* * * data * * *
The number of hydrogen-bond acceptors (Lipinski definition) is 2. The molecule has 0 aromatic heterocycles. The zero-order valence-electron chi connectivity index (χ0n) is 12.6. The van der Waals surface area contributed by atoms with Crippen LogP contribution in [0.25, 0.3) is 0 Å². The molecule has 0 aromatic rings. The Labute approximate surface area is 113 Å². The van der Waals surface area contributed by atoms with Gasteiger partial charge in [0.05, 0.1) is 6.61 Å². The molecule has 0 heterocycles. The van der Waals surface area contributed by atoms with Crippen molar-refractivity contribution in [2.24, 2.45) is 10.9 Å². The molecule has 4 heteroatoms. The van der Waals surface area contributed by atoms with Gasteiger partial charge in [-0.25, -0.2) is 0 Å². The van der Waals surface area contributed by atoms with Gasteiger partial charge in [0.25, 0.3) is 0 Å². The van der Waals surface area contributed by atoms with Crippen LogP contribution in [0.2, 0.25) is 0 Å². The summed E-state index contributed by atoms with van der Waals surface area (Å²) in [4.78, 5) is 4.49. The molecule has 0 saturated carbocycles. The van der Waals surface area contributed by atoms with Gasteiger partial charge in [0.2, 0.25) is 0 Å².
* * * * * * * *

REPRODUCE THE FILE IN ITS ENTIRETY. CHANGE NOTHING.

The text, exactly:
The number of hydrogen-bond acceptors (Lipinski definition) is 2. The molecule has 0 aromatic heterocycles. The zero-order valence-electron chi connectivity index (χ0n) is 12.6. The van der Waals surface area contributed by atoms with Crippen LogP contribution in [0.25, 0.3) is 0 Å². The molecule has 0 aromatic rings. The Labute approximate surface area is 113 Å². The van der Waals surface area contributed by atoms with Gasteiger partial charge in [0.05, 0.1) is 6.61 Å². The molecule has 0 heterocycles. The van der Waals surface area contributed by atoms with Crippen molar-refractivity contribution in [2.24, 2.45) is 10.9 Å². The molecule has 4 heteroatoms. The van der Waals surface area contributed by atoms with Gasteiger partial charge in [-0.25, -0.2) is 0 Å². The van der Waals surface area contributed by atoms with Gasteiger partial charge in [0.25, 0.3) is 0 Å². The van der Waals surface area contributed by atoms with Crippen LogP contribution in [0.2, 0.25) is 0 Å². The summed E-state index contributed by atoms with van der Waals surface area (Å²) in [4.78, 5) is 4.49. The molecule has 0 saturated carbocycles. The van der Waals surface area contributed by atoms with Gasteiger partial charge in [0.2, 0.25) is 0 Å².